Tumor microenvironment (TME) composition and metabolism have been shown to play important roles in the regulation of immune response and disease progression (20, 21). Although some early studies provided evidence of a correlation between collagen density and immunosuppression, the compositional changes of TME in response to immunotherapy have remained largely unexplored (22, 23). A similar gap in knowledge exists due to the lack of investigations into the overall therapy–induced changes in the lipid composition of the tumors, despite emerging evidence of changes in lipid metabolism in individual immune cells due to immune checkpoint inhibition (24). Therefore, development of tools that can provide a holistic picture of the evolution of the TME in response to immunotherapy is highly desirable. Such methods are critical to discovering novel biomarkers of response that not only capture the differences in the composition of individual cellular and extracellular matrix constituents but also leverage their complex interactions to achieve higher sensitivity and specificity.
In this study, we propose Raman spectroscopy, a label-free technique based on the inelastic scattering of photons, to provide an alternate route for evaluating compositional changes in the tumor and its stroma in response to immunotherapy (25). In recent years, Raman spectroscopy has emerged as a valuable optical tool for non-perturbative study and molecular characterization of the biological specimen based on transitions in the molecular vibrational modes. The exquisite chemical specificity of this technique has been leveraged by us and others to study a variety of biological applications across length scales, including cell differentiation, drug uptake in cancer cells, and cancer onset and metastatic progression (26–29). However, there are no reports of Raman spectroscopic characterization of tumor response to immunotherapy.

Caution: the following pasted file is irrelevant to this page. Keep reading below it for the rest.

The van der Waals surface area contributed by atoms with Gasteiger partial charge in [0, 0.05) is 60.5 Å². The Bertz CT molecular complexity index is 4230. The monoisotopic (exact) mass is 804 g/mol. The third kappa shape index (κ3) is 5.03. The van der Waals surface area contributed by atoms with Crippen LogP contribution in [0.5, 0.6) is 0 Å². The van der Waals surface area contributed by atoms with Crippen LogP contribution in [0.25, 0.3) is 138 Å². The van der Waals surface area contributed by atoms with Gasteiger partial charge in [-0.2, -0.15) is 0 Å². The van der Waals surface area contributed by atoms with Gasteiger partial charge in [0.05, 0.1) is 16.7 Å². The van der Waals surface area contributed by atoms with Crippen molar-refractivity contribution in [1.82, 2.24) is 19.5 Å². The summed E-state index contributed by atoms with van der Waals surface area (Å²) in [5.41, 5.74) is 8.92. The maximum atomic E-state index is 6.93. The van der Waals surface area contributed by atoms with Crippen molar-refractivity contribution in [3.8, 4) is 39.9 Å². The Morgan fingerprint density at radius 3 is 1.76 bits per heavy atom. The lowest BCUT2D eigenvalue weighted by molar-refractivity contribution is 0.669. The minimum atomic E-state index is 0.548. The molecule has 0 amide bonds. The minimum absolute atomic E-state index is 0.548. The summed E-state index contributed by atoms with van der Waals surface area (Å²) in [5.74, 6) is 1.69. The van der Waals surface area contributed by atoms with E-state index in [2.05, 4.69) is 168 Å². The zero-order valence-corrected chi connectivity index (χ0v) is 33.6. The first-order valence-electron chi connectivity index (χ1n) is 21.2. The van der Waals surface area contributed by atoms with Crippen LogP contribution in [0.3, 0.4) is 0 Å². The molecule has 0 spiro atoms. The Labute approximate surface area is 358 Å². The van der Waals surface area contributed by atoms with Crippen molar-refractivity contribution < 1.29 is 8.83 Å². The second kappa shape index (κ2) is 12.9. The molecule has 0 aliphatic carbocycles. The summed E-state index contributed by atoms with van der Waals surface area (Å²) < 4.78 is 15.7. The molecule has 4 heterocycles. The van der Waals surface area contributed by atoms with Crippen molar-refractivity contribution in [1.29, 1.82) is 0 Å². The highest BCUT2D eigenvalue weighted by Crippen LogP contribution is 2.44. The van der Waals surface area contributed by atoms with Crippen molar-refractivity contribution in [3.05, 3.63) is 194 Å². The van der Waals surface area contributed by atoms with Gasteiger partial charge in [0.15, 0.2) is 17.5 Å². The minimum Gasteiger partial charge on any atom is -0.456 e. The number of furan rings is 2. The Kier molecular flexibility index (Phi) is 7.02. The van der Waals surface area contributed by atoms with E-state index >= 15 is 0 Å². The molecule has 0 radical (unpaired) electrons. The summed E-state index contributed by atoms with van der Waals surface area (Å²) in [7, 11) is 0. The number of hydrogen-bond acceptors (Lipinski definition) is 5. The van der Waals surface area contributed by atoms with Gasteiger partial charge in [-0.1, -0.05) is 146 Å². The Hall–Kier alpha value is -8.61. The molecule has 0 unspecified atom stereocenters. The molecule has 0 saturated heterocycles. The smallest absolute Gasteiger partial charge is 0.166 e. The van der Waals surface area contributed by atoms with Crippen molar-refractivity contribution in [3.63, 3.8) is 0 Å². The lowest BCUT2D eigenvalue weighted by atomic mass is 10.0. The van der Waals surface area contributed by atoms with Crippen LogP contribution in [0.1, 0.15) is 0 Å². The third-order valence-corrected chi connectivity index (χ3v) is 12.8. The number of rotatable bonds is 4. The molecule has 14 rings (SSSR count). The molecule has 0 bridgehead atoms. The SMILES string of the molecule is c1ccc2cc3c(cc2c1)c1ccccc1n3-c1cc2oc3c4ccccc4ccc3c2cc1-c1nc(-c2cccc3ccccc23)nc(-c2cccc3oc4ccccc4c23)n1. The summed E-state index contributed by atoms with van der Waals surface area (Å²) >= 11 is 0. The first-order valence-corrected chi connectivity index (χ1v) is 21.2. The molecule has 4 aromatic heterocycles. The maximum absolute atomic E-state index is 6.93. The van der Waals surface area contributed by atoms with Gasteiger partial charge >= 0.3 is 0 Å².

Using a CT26 murine model of colorectal cancer treated with anti–CTLA4 or anti–PD-L1 antibodies, we sought to determine whether Raman spectroscopy is sensitive to the changes associated with ICI therapy. We used multivariate curve resolution–alternating least squares (MCR-ALS) decomposition of the spectral dataset to uncover pure component spectra that resemble those of the underlying biomarkers. The scores of these key component spectra that resemble lipid, nucleic acids, and collagen as well as their spatial heterogeneity change significantly with the administration of each ICI. Furthermore, leave-one-mouse-out implementation of support vector machines (SVM)–derived classifier displays high accuracy, thereby establishing the feasibility for automated recognition of prospective tumor samples according to their response to immunotherapy. Finally, the feature-ranking capability of bagged random forests was used to identify the spectral markers of response to each ICI therapy, which was corroborated through independent proteomics analysis. To the best of our knowledge, the current study is the first Raman spectroscopic investigation of changes in the tumor composition induced by immunotherapy. The results of our pilot study using a portable clinical Raman system show the substantial promise of optical spectroscopy in guiding personalized treatment decisions for patients.
Materials and Methods
Cell culture and tumor xenografts